Visit my online shop for dried herbs, herbal tinctures, essential oils and more!



Tell a Friend about Us




Herb garden

Vegetable garden

Useful Contacts

Sitemap

Articles about Vegetable Crops for the Garden

  Advantages of Container Vegetable Gardens
  Best Vegetable Crops for Containers
  Brandywine Tomatoes - Get the Most From This Heirloom Variety
  Choosing a Site For Your Home Vegetable Garden
  Container Vegetable Gardening Tips
  Container Vegetable Gardens
  Double Your Crops
  Getting Children Interested in Growing Vegetables
  Grow Your Own Salad
  Growing Tomatoes in Pots
  Growing Vegetable Plants Becomes More Than Just A Hobby
  How to Grow a Vegetable Garden
  Indoor Container Vegetable Gardening Ideas
  Indoor Vegetable Gardening How to Tips
  Learning About Indoor Container Vegetable Gardening
  List of vegetable crops by difficulty
  Mushroom Growing in Odd Unused Spaces
  Non Hybrid Seeds For Survival Gardening
  Organic Container Gardening - Simple and Easy Ways to Grow Vegetables and Flowers in Pots
  Organic Vegetable Cultivation Table
  Over Wintering Chilli Pepper Plants
  pH preferences of food crops
  Planning your Container Crops
  Planting Tomatoes Upside Down
  Potato Container Garden Tips
  Preparing a Vegetable Garden
  Review: Food4Wealth by Jonathan White
  Vegetable Container Garden Tips
  Vegetable Crops in alphabetical order by name
  Why I Recommend Vegetable Container Gardening
  Why Vegetable Container Gardening is Getting More Popular Today Than Ever
  How to grow organic Asparagus
  How to grow organic Aubergines
  How to grow organic Beetroot
  How to grow organic Broad beans
  How to grow organic Broccoli
  How to grow organic Brussels sprouts
  How to grow organic Cabbage
  How to grow organic Calabrese
  How to grow organic Carrot
  How to grow organic Cauliflower
  How to grow organic Celeriac
  How to grow organic Celery
  How to grow organic Celtuce
  How to grow organic Chinese broccoli
  How to grow organic Chinese cabbage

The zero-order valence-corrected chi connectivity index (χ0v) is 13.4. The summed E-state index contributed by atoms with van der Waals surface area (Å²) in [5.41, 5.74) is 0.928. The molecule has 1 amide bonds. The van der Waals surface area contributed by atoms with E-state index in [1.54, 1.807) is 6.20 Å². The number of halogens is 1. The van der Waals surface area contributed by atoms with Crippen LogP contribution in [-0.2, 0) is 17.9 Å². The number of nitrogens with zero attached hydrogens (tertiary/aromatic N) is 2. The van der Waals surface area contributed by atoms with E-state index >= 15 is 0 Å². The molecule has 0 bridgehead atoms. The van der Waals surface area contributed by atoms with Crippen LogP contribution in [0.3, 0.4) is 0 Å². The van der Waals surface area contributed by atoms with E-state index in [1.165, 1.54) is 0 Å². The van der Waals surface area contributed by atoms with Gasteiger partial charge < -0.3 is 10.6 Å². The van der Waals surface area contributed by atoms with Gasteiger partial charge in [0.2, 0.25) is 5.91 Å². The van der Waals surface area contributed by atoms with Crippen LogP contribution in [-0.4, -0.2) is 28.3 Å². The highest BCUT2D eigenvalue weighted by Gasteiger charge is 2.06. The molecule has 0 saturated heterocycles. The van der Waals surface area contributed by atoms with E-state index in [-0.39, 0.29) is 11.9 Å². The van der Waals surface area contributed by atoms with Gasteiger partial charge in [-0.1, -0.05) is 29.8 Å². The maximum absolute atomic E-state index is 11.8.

How to grow organic Chicory
  How to grow organic Corn
  How to grow organic Cucumbers and Gherkins
  How to grow organic Endive
  How to grow organic Florence fennel
  How to grow organic French beans
  How to grow organic Garlic
  How to grow organic Globe artichokes
  How to grow organic Jerusalem artichokes
  How to grow organic Kale and borecole
  How to grow organic Kohl rabi
  How to grow organic Komatsuna
  How to grow organic Land cress
  How to grow organic Leaf beet
  How to grow organic Leeks
  How to grow organic Lettuce
  How to grow organic Mizuna
  How to grow organic Mustard greens
  How to grow organic New Zealand spinach
  How to grow organic Onions
  How to grow organic Parsnips and Hamburg Parsley
  How to grow organic Peas
  How to grow organic Peppers (hot and sweet)
  How to grow organic Potatoes
  How to grow organic Radishes
  How to grow organic Rocket
  How to grow organic Runner beans
  How to grow organic Salad onions
  How to grow organic Salsify, Scorzonera and Scolymus
  How to grow organic Seakale
  How to grow organic Shallots
  How to grow organic Spinach
  How to grow organic Squash
  How to grow organic Swede
  How to grow organic Texsel greens
  How to grow organic Tomatoes
  How to grow organic Turnips




About us

Privacy

Disclaimer

Frann Leach

Labelled with ICRA

DISCLOSURE:

We support this site using affiliate marketing as a way to earn revenue. All the ads, and many of the links mentioning other products, services, or websites are special links that earn us a commission when you use or pay for their product/service.

Please do not use our site if this alarms you.

Organic Gardening:


How to grow organic Potatoes


by

Potatoes
You should get several pounds from each plant

Potatoes

Solanum tuberosum

Family: Solanaceae (Group 9)

Potatoes are divided into first and second earlies ('new potatoes') and maincrop. They also come in various colours, the most commonly available being white, yellow and pink or red.

Potatoes are often recommended as a good crop for 'cleaning' the ground. The reason for this is that in preparing the soil, you will eliminate much of the weeds, and many of the pests resident in the soil will attack the potatoes, so that when you harvest them, you will remove them at the same time. You often see rows of potatoes growing on established allotments, but unless you are growing one of the more expensive varieties, there seems little point in investing the amount of work involved, as they are so cheap in the shops.

Recommended cultivars

First earlies
Arran PilotWhiteHeavy cropper best in light soil
Maris BardWhiteVery early. Scan and virus resistant
Pentland JavelinWhiteHeavy cropper. Scab and eelworm resistant
Duke of YorkYellowAny soil type or area. Excellent flavour
Second earlies
Maris PiperWhiteGood flavour. Scab and blight resistant. Does not like dry soil
WiljaYellowHeavy cropper. Reliable
NadineWhiteVery resistant to eelworm. Good flavour
Maincrop
MajesticWhiteAn old variety, good for chips (fries)
King EdwardCreamWell known for its quality
DesiréePinkVery heavy cropper. Drought resistant
StemstarCreamHeavy cropper, slug resistant. Good for exhibition
Pink Fir ApplePinkA waxy, gourmet variety, but yields are low